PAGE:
She wrote: “In fast food places, I like to leave my tray on the table and full of my used food plates and wrappers rather than carry the garbage to the trash bin and the tray to the stack in a holder. I’ve noticed that people with disabilities frequently work as table clearers. I feel that my deliberate neglect allows such citizens not only to provide a service-but also to keep a job.”

fastfoodDB continued: “Am I being rude or am I more thoughtful to add to the load of the person who was hired to do this menial task? This question plagues me every time I knowingly do not clean up after myself.”

For the same reason, another friend, PE, refused to use the New York City subway/bus MetroCard when it was introduced for fear of putting token booth attendants out of business. Her prediction was accurate: Today there are few token booth people to sell MetroCards [or to guide and guard customers on subway platforms]. The option of buying tokens is gone.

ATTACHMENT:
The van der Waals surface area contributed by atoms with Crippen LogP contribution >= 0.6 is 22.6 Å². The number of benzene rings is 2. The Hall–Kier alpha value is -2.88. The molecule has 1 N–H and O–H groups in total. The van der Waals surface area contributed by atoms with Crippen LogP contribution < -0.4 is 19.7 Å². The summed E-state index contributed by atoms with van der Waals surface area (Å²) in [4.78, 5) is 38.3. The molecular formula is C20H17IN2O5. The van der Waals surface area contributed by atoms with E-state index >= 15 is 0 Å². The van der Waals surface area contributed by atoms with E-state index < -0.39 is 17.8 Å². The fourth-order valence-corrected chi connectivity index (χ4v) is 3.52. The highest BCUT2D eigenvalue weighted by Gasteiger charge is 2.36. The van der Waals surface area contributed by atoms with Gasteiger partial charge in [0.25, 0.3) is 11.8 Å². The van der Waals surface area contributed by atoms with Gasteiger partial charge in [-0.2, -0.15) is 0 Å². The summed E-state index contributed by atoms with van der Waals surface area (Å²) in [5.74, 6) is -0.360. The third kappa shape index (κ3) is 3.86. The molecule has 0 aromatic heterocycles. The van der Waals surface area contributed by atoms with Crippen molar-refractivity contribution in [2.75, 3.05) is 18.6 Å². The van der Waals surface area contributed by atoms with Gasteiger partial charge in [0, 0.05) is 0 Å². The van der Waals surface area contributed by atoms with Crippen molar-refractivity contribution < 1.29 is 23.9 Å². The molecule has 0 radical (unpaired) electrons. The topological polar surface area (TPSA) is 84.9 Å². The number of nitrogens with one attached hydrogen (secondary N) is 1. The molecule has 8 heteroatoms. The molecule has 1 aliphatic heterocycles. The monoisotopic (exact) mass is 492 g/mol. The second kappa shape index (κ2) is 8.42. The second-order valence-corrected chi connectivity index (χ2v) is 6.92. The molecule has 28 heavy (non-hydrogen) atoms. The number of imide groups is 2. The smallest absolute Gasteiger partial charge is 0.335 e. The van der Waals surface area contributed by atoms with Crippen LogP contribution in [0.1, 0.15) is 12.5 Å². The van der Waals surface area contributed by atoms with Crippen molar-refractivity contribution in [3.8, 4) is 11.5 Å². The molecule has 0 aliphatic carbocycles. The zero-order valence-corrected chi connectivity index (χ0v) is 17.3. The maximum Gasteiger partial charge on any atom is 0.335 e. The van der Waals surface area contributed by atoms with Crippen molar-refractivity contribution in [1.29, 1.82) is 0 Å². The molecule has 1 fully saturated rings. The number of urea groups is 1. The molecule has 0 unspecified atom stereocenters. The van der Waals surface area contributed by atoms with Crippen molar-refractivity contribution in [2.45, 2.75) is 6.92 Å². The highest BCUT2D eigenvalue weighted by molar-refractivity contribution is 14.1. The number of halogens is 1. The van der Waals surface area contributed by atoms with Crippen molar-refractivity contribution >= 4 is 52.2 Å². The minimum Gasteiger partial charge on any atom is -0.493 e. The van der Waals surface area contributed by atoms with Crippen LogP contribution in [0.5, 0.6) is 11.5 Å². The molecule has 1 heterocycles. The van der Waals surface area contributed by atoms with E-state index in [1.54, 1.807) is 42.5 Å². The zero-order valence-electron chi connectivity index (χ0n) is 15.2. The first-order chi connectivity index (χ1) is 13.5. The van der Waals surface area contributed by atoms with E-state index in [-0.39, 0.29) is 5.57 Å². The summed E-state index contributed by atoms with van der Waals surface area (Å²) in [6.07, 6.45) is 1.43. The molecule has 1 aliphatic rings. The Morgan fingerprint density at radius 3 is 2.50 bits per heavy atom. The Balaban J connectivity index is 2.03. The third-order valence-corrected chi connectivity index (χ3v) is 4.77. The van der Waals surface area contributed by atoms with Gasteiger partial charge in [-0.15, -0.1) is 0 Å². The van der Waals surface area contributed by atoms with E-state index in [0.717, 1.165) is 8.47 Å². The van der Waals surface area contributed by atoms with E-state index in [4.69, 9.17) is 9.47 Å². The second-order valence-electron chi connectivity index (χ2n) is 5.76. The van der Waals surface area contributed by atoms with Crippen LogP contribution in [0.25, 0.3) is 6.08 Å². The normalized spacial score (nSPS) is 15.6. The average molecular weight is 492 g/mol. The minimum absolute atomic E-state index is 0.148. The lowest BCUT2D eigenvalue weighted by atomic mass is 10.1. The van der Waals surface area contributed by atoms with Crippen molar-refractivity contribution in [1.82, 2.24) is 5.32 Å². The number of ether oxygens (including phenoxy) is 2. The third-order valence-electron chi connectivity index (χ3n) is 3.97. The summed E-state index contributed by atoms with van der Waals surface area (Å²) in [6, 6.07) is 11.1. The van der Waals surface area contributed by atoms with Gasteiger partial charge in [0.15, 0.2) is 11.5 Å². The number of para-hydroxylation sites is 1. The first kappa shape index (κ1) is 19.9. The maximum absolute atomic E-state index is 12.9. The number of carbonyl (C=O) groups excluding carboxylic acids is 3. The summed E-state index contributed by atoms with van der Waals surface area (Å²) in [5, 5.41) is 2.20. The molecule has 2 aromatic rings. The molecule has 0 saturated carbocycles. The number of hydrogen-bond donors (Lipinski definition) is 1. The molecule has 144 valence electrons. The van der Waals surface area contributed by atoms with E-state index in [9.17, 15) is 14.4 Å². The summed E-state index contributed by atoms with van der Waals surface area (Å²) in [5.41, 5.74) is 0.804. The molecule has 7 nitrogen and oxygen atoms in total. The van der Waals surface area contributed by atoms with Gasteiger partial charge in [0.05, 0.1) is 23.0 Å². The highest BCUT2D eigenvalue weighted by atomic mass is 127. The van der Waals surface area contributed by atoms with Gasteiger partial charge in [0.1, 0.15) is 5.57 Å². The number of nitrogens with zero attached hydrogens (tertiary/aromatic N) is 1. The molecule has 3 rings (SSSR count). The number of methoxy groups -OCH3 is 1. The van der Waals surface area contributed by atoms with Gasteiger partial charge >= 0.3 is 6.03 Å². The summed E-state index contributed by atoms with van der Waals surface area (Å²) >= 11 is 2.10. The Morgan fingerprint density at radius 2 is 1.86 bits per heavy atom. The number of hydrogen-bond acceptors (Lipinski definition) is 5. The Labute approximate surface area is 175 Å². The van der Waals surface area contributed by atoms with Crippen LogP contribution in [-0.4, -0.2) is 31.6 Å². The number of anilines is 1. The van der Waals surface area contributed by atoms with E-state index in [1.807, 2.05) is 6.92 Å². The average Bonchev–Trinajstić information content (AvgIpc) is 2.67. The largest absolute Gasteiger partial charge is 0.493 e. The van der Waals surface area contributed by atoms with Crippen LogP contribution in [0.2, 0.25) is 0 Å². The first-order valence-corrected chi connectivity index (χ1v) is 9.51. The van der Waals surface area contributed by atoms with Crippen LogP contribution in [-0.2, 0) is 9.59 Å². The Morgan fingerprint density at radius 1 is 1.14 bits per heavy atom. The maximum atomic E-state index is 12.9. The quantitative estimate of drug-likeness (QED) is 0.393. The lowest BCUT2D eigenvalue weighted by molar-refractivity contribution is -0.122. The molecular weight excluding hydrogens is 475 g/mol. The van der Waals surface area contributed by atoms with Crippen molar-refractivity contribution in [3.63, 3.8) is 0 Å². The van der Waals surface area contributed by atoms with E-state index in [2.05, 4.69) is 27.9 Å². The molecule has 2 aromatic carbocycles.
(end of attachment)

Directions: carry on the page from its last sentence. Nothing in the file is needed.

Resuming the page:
atmmachinePE also refused to use ATM machines. She wanted to help ensure bank clerk’s jobs.

I believe in progress and using technology to run an efficient business. Using paper cards instead of metal tokens and computer-driven machines [when they work] instead of people fits. Paper and machines cost less.

I never thought I was endangering a person’s job by cleaning up after myself in a place that expects me to do so, but DB makes a good point. Using this train of thought we have all added to the problem because computers have removed the need for millions of office and factory workers. I don’t know what I’d do without my computer. Sure she gets sick like a person and misses days of work until the computer doctor can pay a visit, but when she works, she’s a godsend.